Trinity Universe is a fine looking game. During the story events, you get treated to fully sized character art. What sets it apart from other games that use this style? Well, the characters are actually breathing and moving their lips to the words. It looks great, despite the fact that there are times when actual character interaction could add more effect. An event that sticks out is when a Prinny asks why Etna is holding the Prinny like a football. It could have looked more believable without the giant portraits and with character interaction instead. But, that’s what you get when you get a game from Idea Factory: excellent artwork with little variety to it. The breathing characters spice things up, but certain instances need actual character interaction.
Watching your characters in dungeons and battle is more satisfying. Their transition from 2D portrait to 3D polygon looks wonderful. The PS3 could have been pushed more, but the battles are full of flashy effects, a plethora of explosions and some of the most over the top special attacks this side of the Mason-Dixon Line. Wait until you see Flonne’s EX Skill! The biggest issue lies within the structure of the dungeons. With such a wide variety of structures, you would think that their interior would match the exterior. The bland design of most dungeons makes exploration less exciting than it should be for a dungeon crawler.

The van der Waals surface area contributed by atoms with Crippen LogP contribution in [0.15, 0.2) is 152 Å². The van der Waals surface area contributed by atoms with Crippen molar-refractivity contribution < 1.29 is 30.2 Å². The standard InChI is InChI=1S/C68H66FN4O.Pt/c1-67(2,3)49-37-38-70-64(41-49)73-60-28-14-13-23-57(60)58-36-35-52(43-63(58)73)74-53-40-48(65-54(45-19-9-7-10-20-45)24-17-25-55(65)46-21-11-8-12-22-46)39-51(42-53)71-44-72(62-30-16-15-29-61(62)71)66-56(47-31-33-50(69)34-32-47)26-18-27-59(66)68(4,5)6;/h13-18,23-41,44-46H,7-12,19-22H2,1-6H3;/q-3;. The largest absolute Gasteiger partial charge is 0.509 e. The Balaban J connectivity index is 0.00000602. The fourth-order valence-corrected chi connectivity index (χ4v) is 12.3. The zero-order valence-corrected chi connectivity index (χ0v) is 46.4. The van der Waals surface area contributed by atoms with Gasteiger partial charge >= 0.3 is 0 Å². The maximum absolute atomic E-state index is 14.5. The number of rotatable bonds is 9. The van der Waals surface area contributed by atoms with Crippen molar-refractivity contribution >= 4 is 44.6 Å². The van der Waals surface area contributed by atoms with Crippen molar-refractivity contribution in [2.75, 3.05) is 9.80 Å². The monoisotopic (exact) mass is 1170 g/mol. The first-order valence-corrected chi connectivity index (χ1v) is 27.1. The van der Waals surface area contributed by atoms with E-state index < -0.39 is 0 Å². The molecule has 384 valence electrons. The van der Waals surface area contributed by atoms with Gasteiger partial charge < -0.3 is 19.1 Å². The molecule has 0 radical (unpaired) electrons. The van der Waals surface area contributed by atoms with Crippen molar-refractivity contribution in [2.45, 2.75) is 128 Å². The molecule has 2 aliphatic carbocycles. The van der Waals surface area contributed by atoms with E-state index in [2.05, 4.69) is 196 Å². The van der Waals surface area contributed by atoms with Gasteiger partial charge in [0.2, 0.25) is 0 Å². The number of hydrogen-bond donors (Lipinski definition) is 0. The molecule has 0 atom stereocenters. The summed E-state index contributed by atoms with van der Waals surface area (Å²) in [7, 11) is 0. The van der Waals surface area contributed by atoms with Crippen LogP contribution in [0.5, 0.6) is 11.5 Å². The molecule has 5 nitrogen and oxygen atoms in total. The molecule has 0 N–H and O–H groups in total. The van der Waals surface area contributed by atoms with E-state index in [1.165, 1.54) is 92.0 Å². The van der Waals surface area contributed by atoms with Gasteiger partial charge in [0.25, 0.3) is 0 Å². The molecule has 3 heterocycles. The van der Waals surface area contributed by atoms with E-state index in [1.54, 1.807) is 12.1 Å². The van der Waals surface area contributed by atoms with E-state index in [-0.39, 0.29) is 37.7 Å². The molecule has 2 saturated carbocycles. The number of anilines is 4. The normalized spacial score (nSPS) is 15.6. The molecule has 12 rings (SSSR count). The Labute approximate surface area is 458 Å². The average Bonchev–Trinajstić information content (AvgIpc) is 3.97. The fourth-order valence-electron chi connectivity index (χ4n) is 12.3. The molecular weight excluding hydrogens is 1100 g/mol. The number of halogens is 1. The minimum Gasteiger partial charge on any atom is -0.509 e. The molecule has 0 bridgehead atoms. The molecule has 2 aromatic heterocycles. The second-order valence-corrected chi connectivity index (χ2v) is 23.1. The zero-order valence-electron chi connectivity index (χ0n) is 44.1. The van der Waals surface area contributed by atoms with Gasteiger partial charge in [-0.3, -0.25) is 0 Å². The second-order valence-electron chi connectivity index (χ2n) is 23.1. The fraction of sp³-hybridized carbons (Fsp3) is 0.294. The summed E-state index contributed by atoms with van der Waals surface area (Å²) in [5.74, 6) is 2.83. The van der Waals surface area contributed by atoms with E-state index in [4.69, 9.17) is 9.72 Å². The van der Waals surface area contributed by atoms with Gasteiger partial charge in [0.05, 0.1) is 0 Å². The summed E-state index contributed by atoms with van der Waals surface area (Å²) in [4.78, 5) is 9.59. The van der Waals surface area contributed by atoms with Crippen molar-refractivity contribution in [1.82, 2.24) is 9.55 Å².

Something very important to keep in mind before picking up Trinity Universe is whether or not you like J-Pop. The theme song of Trinity Universe, Cosmo Lagoon, plays on a loop while you’re on the main menu. Personally, I love it. Others may start to get annoyed by it. The rest of the music is wonderful; perfectly fitting for anime inspired video game. The voice acting, be it English or Japanese, helps in getting through the huge amount of well localized, hilarious text.
The Unholy Trinity.
The interesting thing about Trinity Universe is that I played through it three times. During my first file, I winged it and got the bad ending. During my second file, I got the good ending thanks to frequent tips gathered from a walkthrough. On my final file, I got the true ending. A word of caution to those who wish to see it all: get ready for pain. While the initial chapters in Trinity Universe are easy, the final bosses are brutal. The true ending final boss takes brutality to the next level. This is typical for Idea Factory, so I knew what I was getting into. In the end, I have a hard time recommending Trinity Universe unless you’re a true-blue dungeon crawler fan that doesn’t mind steep difficulty. Sure, the game looks good, sounds good and has a hilarious story, but the biggest issue is the game play. Once again, Idea Factory proves to have nothing but good ideas overshadowed by bad ones.